Only four firefighters on the China Village Fire Department are trained to enter a burning building. The department needs at least six to launch an interior attack to put out a fire.

When Fire Chief Tim Theriault looks at his roster of 22 volunteers, he sees only four under the age of 50; he had 15 or more volunteers under age 50 a decade ago. Some on the roster now are in poor health. Others, between jobs and family, have no time for the additional training they need.

And many of the volunteers, while willing, aren’t able.

“I got guys who are claustrophobic,” Theriault said. “They can’t put a mask on. But you don’t want to throw them away, because they are willing to help.”

The result: The department may not get enough manpower on scene to knock down a fire before the entire structure is lost while waiting for mutual aid assistance from other town departments.

It’s a challenge facing small fire departments across Maine: They can’t slow the steady decline in residents who volunteer to fight fires, and they can’t afford full-time staff. At the same time, a decline in state revenue sharing and fewer 9/11-inspired grants have tightened municipal budgets, while the demand for fire and rescue services is increasing.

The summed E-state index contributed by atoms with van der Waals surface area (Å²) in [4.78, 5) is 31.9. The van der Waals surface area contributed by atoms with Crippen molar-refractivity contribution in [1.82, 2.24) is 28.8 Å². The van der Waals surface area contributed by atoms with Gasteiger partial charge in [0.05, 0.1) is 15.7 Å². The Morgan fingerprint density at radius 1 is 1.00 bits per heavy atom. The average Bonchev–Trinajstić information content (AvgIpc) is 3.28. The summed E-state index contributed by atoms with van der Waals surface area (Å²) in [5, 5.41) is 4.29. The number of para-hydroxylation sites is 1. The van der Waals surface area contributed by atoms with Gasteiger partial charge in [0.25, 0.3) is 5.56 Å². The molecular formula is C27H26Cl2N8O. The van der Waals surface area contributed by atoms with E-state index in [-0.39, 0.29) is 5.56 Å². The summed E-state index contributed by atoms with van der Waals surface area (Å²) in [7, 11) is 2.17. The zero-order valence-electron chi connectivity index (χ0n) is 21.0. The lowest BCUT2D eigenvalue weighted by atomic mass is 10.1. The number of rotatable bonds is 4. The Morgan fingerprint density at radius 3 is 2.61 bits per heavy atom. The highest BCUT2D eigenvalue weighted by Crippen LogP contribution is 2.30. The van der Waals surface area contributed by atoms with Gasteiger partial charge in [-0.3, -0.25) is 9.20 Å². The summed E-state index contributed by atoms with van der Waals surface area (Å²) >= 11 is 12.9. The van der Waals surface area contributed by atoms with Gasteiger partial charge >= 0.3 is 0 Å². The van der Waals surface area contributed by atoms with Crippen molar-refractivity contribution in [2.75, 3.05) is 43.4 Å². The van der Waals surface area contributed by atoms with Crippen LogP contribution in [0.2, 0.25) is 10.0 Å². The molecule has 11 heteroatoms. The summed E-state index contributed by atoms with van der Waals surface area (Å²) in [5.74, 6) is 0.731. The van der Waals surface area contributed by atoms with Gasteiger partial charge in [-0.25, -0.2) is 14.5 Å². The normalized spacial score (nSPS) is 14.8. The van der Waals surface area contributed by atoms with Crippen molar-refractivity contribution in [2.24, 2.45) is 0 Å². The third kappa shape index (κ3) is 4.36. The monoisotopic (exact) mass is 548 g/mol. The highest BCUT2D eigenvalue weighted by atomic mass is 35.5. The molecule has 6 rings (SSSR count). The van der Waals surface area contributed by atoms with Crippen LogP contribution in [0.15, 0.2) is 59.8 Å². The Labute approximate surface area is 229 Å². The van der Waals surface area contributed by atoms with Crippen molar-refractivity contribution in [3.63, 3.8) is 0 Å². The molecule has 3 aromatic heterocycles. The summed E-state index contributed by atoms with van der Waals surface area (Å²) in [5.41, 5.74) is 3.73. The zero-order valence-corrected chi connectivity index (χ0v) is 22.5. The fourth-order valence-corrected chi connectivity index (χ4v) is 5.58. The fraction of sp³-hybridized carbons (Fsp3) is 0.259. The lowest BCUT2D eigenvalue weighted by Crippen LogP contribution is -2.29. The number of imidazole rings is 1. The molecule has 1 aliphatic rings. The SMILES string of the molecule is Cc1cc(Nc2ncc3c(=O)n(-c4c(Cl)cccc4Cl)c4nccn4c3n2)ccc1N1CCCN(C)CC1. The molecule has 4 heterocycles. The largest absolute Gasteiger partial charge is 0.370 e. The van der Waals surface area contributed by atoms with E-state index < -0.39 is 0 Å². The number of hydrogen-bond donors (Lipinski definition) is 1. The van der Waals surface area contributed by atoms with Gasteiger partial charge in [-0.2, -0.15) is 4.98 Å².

The problem is threatening communities’ very ability to offer an essential public service.

The Madison and Skowhegan departments have struggled in recent years to maintain a roster of 22 volunteer firefighters in addition to eight who are full-time, said Chief Shawn Howard, who leads both departments. Two or three decades ago, there were waiting lists for the volunteer roster.

Firefighters are also performing more services, such as emergency medicine for the state’s aging population. All the while, the firefighters are aging, too.

“The public is looking for firefighters to do more with less,” said Clyde Ross, 78, the Farmington Fire Department’s deputy chief. “And the worst part is, we’ve accepted that.”

The clash of increased demand with fewer available staff is not at a crisis level in central Maine – yet.

“We’re heading in that direction if we don’t see a change,” said Ken Desmond, president of the Maine State Federation of Firefighters. “That’s why we’re trying to do something before it gets to that point.”

GROWING COSTS ADD TO CHALLENGES